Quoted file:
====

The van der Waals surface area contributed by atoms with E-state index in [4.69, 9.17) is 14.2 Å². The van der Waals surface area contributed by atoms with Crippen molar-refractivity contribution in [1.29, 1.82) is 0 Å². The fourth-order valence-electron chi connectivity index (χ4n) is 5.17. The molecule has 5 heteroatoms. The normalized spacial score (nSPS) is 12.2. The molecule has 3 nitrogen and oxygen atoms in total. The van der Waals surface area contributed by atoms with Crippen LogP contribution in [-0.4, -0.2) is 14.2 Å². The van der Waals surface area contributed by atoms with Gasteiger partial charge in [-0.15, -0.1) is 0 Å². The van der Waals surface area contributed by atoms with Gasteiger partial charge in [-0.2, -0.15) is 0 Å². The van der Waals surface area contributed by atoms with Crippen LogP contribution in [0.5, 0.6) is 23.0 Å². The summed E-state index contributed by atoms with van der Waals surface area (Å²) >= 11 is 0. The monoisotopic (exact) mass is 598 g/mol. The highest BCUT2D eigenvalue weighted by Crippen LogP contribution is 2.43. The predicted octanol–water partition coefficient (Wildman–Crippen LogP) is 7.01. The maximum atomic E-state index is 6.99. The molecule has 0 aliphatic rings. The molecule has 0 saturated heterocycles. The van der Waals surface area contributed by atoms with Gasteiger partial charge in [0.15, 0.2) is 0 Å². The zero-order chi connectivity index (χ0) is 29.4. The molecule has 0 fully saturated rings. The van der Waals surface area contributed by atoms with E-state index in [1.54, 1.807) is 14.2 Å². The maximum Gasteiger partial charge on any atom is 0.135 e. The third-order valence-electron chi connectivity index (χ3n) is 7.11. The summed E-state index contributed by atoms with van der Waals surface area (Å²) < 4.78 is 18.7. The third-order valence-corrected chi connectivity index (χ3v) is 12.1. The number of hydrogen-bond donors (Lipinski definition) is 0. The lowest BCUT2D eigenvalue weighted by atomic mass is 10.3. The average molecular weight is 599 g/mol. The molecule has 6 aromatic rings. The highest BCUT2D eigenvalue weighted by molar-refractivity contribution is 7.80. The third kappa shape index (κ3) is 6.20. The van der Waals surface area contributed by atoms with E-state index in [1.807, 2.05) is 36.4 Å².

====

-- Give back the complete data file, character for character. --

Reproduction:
The van der Waals surface area contributed by atoms with E-state index in [4.69, 9.17) is 14.2 Å². The van der Waals surface area contributed by atoms with Crippen molar-refractivity contribution in [1.29, 1.82) is 0 Å². The fourth-order valence-electron chi connectivity index (χ4n) is 5.17. The molecule has 5 heteroatoms. The normalized spacial score (nSPS) is 12.2. The molecule has 3 nitrogen and oxygen atoms in total. The van der Waals surface area contributed by atoms with Crippen LogP contribution in [-0.4, -0.2) is 14.2 Å². The van der Waals surface area contributed by atoms with Gasteiger partial charge in [-0.15, -0.1) is 0 Å². The van der Waals surface area contributed by atoms with Gasteiger partial charge in [-0.2, -0.15) is 0 Å². The van der Waals surface area contributed by atoms with Crippen LogP contribution in [0.5, 0.6) is 23.0 Å². The summed E-state index contributed by atoms with van der Waals surface area (Å²) >= 11 is 0. The monoisotopic (exact) mass is 598 g/mol. The highest BCUT2D eigenvalue weighted by Crippen LogP contribution is 2.43. The predicted octanol–water partition coefficient (Wildman–Crippen LogP) is 7.01. The maximum atomic E-state index is 6.99. The molecule has 0 aliphatic rings. The molecule has 0 saturated heterocycles. The van der Waals surface area contributed by atoms with Gasteiger partial charge in [0.15, 0.2) is 0 Å². The zero-order chi connectivity index (χ0) is 29.4. The molecule has 0 fully saturated rings. The van der Waals surface area contributed by atoms with E-state index in [1.54, 1.807) is 14.2 Å². The maximum Gasteiger partial charge on any atom is 0.135 e. The third-order valence-electron chi connectivity index (χ3n) is 7.11. The summed E-state index contributed by atoms with van der Waals surface area (Å²) < 4.78 is 18.7. The third-order valence-corrected chi connectivity index (χ3v) is 12.1. The number of hydrogen-bond donors (Lipinski definition) is 0. The lowest BCUT2D eigenvalue weighted by atomic mass is 10.3. The average molecular weight is 599 g/mol. The molecule has 6 aromatic rings. The highest BCUT2D eigenvalue weighted by molar-refractivity contribution is 7.80. The third kappa shape index (κ3) is 6.20. The van der Waals surface area contributed by atoms with E-state index in [1.807, 2.05) is 36.4 Å².